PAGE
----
Category Archives for "Uncategorized"

May 06

Leaders of Tomorrow and other Time Lord biases

By Erin Spink | Uncategorized

I’m not a generational expert, I’m not even an expert on my own generation. For that matter, I don’t even watch Doctor Who regularly. But it’s been increasingly rubbing me the wrong way when I hear youth positioned as ‘leaders of tomorrow’ as it clearly implies they’re not leaders right now.

I’ve spent a lot of time, money and energy studying leadership and one thing I can say with confidence is that it’s always a work in progress. Am I a more competent leader today than I was 10 years ago? Yes, I believe so. Does time provide unique perspectives and experiences that cannot be gained otherwise? Yes to that as well. However, inferring that time magically bestows on us increased competency and wisdom is false. There are people working in jobs for 20 years who have not grown or developed and there are people who have only lived 20 years who have maturity or talent that time will only enhance.

Leadership isn’t about title, it’s about influence. That’s only one of the reasons I’ve been advocating and encouraging Volunteer Engagement professionals to consider themselves as leaders for years. If Volunteer Engagement is about identifying where people shine and helping them use those talents in a way that advances your organization’s mission, then are we saying youth are a light bulb not yet at full wattage? I don’t think anyone in the profession would say so, but we are covertly thinking and acting as if it’s so when we position youth as leaders of tomorrow.

Let’s move away from our Time Lord bias of treating youth as ‘leaders of tomorrow’ and focus on the leaders they are- and we are today. That’s a tomorrow worth building.

Apr 27

Paid staff don’t have exclusive rights to integrity

By Erin Spink | Uncategorized , Volunteer Engagement

One of the most common push-backs that exist around partnering with volunteers is the concern about holding them accountable. Really, what it boils down to is the premise (false, by the way) that because they’re not being paid, volunteers cannot be trusted to follow through. Integrity, of which one definition is ‘doing what you said you would do’, is not held exclusively by paid staff because it’s got nothing to do with pay grade.

In unpacking where this set of beliefs comes from, we see it really revolves around the old ‘carrot and stick’ mentality of motivation and management. The idea goes that unless we have something to offer someone (like money) or threaten them with (like being fired), we have no control over their actions. That’s a scary head space to be in and one that puts limitations on all our interactions with volunteers. I believe it’s the same head space that much of the antiquated and awkward recognition practices, particularly relevant during National Volunteer Week, we continue to use come from.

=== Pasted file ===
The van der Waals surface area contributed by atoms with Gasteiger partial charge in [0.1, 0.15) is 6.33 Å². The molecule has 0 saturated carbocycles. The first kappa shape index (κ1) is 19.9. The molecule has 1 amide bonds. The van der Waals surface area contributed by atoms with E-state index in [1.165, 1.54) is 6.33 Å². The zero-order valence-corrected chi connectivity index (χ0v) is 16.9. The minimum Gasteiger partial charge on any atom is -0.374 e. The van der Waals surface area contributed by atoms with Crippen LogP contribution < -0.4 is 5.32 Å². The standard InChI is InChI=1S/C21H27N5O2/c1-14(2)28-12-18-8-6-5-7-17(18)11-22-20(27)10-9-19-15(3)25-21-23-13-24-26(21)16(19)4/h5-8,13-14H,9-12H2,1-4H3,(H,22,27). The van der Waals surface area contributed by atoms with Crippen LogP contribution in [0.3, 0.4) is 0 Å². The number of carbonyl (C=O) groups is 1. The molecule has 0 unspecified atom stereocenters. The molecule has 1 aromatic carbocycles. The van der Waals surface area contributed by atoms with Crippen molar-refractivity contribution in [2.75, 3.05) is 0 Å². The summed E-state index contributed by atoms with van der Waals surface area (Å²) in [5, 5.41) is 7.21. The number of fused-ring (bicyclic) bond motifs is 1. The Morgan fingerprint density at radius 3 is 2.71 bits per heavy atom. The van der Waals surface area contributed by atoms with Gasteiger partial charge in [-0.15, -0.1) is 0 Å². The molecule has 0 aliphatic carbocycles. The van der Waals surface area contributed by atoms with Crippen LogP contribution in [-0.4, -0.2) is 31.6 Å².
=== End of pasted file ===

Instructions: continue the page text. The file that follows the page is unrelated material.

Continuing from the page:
You may be asking, if we can’t reward or penalize people, what leverage do we have? While there are a million theories of motivation, with many having some degree of merit, I think we can agree the carrot & stick method is outdated- for paid staff and volunteers. I work to keep myself “motivation bias-free” meaning that I don’t care whyyou’re here, I care more about what you do while you’re here. I’ve worked with staff and volunteers who have been moved to tears about a cause but unable to separate their feelings from what’s best for the mission; I’ve equally worked with court-mandated people who used the opportunity to begin rebuilding their reputation and follow through to get things done. To me, integrity belongs to anyone who exhibits it by doing what they say they will do, regardless of their pay grade!

Apr 06

Volunteers are the reputational assets your organization is overlooking

By Erin Spink | Uncategorized

When you list the many things volunteers add to your organization, do you list their impact on your reputation? If you don’t, or aren’t framing volunteers as a potential asset to your organization’s reputation to senior management, you’re missing out on a powerful way to reinforce the value volunteers can bring to your organization and consequently, the work you do.

Too often, we talk about what volunteers are not and struggle with articulating what they are in really tangible terms that resonate with others. One of the most undervalued assets volunteers can bring to your organization is an enhancement of your organizational reputation.

Reputation can flow both ways- negatively and positively, and there can be circumstances outside your control for the direction of that flow. But take a moment to consider what difference it could make to your organization if every one of the volunteers connected to you acted as a positive ambassador, singing your praises publicly to their networks, or conversely, damning you. What difference would it make to your fundraising, programs and partnership efforts? Perhaps you’ve seen the impact of a very happy or disgruntled volunteer- now multiply that.

When we ask volunteers to be part of our organizations, we’re letting them in behind the curtain. They see the good and the bad. I refer to this as the double-edged sword of volunteer involvement. Some use this as a rationale for keeping volunteers on the edges as ‘external’ people, however that’s a counter intuitive attempt to ‘manage’ volunteers and almost always results in low levels of engagement.

There’s a saying that no one volunteers to do a bad job and I think it’s also fair to say that volunteers come to your organization wanting to support it and contribute to your mission. They’re already inclined to grow your organization’s positive reputation- it’s really up to you, and the experience you help curate that determines whether they continue being your organization’s reputation asset or not.

So what are you doing to keep volunteers on the asset side of your organization’s reputation?